It goes without saying that learning different types of chunks can help develop fluency and build confidence even at low levels as learners will remember meaningful lexical items that are easier to put into speech than single word items.
Corpus research has shown that a large part of communicative language is predictable because the choice of words that go together is restricted and can be a result of grammatical rules or simply usage. When words regularly appear together in a language, we call these words lexical phrases or collocations. The developments in corpus linguistics and research into word frequency have proved the importance of teaching lexical chunks rather than grammar rules which Lewis proposed in the Lexical Approach.
Michael Lewis developed The Lexical approach in 1993. It’s an alternative to grammar-based approaches. Lexis is the basis of language and plays central role. Language consists of grammaticalised lexis. Rather than trying to break things into ever smaller pieces, there is a conscious effort to see things in more holistic way.
What are chunks?
Chunks are multi-word units that can be put into several categories. The author of the Lexical Approach suggests that teachers should help learners expand their phrasal lexicon, which include:
- different kinds of collocations, fixed and free,
- the patterns in text of de-lexicalised verbs,
- fixed expressions and idioms,
- formulaic language, etc.
Here is a list of terms that teachers can keep in mind when they decide which chunks to teach.
If you are interested in understanding and learning these terms, follow this link and use the Quizlet set I created for our trainees at BKC IH Moscow. If you need examples, have a look at this image:
We may start teaching a group of beginners by introducing some functional language that they will need in the following classes. I’m sure many teachers do that. Raising the learners’ awareness of classroom language can help teachers deliver lessons in English from the first stage of the course. This will also help develop learning strategies as learners will be able to ask for clarification or express preferences if teachers supply them with phrases like ‘How do you spell …?’ or ‘I would like you to write this down’.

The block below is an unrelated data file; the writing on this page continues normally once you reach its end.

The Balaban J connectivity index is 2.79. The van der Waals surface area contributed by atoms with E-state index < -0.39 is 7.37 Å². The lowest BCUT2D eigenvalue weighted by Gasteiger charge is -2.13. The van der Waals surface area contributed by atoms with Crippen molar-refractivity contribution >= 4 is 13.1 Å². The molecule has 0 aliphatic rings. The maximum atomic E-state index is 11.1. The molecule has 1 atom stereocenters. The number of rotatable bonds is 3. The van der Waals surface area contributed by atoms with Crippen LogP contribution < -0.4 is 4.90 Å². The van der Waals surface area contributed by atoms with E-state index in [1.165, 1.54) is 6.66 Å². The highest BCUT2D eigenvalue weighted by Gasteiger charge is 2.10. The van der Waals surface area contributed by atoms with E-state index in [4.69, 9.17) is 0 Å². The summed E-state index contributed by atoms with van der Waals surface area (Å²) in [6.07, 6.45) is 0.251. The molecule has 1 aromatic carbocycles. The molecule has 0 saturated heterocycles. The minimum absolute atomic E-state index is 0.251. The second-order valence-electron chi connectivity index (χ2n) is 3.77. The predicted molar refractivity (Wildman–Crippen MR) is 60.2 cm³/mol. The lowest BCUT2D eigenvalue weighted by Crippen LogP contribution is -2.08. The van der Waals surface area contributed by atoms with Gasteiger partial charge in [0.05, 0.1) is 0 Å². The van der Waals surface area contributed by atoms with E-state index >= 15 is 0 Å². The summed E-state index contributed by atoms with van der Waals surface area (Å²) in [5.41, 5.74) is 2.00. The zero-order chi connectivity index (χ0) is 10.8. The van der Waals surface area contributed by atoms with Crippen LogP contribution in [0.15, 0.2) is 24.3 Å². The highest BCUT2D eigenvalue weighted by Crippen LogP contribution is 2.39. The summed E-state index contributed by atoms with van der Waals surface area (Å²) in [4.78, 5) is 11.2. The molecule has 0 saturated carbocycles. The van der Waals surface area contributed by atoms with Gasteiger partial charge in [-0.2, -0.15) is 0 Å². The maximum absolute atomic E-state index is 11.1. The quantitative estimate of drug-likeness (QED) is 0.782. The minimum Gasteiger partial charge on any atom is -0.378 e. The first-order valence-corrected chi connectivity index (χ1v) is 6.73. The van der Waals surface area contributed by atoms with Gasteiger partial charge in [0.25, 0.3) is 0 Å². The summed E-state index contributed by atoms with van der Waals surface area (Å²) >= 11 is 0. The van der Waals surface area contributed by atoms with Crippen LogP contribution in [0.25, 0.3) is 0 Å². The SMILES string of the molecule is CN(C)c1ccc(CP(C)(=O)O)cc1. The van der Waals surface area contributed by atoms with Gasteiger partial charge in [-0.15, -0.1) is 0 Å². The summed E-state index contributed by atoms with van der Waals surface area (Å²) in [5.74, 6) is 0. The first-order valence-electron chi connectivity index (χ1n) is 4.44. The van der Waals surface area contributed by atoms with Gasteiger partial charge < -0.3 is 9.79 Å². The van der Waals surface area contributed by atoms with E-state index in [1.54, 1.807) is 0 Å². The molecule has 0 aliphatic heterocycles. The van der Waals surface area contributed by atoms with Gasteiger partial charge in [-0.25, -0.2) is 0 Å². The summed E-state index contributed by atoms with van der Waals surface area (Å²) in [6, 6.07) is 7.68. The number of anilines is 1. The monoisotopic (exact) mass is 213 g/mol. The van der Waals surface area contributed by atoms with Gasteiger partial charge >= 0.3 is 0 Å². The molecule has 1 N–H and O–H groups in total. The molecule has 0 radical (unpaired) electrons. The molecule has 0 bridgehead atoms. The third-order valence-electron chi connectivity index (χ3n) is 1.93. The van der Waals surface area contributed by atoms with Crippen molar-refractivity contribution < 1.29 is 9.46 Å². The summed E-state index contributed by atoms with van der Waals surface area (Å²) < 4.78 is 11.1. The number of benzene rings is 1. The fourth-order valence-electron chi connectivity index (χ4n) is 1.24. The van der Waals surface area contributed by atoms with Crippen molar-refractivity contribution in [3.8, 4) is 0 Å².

When we teach functions, it’s worth teaching them in logical groups. For example, if you ask ‘how are you today?’ the most natural response might be ’I’m fine, thanks.’, which is silly to teach separately. These phrases are called an adjacency pair, a unit of conversation that contains an exchange of one turn each by two speakers.
To help learners extend their range of lexis, we can use a variety of visuals such as mind maps and remind them of certain important chunks. For example, before a speaking activity you can brainstorm ‘opinion phrases’ or you can ask the learners create a classroom poster with useful expressions on the topic of the lesson.
Record keeping is another important skill that our learners need to develop to become more successful learners. We may take a pause and let them copy the whiteboard prompts, consolidate and reflect on their learning experience at the end of the lesson and we can create a set of routines to revise and review what has been learnt.
What is important for us to keep in mind?
- teaching chunks rather than single words
- get maximum benefit from text
- dictionary as a resource for active learning
- record keeping to aid retrieval
References and useful resources
Biber, D., Johansson, S., Leech, G., Conrad, S., Finegan, E. Longman Grammar of Spoken and Written English. Essex: Pearson Education Limited. 2007
Brown, G. and Yule, G. Teaching the Spoken Language. Cambridge University Press. 1997
Gairns, R. and Redman, S. Working with words. A guide to teaching and learning vocabulary. Cambridge University Press. 1999
Lewis, M. Teaching Collocations. Further Development in the Lexical approach. Heinle: Thomson Learning. 2000
Lewis, M. Implementing the Lexical Approach. Hove: Language Teaching Publications. 1997
Thornbury, S. How to teach vocabulary. Essex: Pearson Education Limited. 2002
Willis, D. Rules, Patterns and Words. Grammar and Lexis in English Language Teaching. Cambridge University Press. 2009
Rebuffet-Broadus, C. Wright, J. Experimental practice in ELT: Walk on the wild side. Smashwords Edition. 2013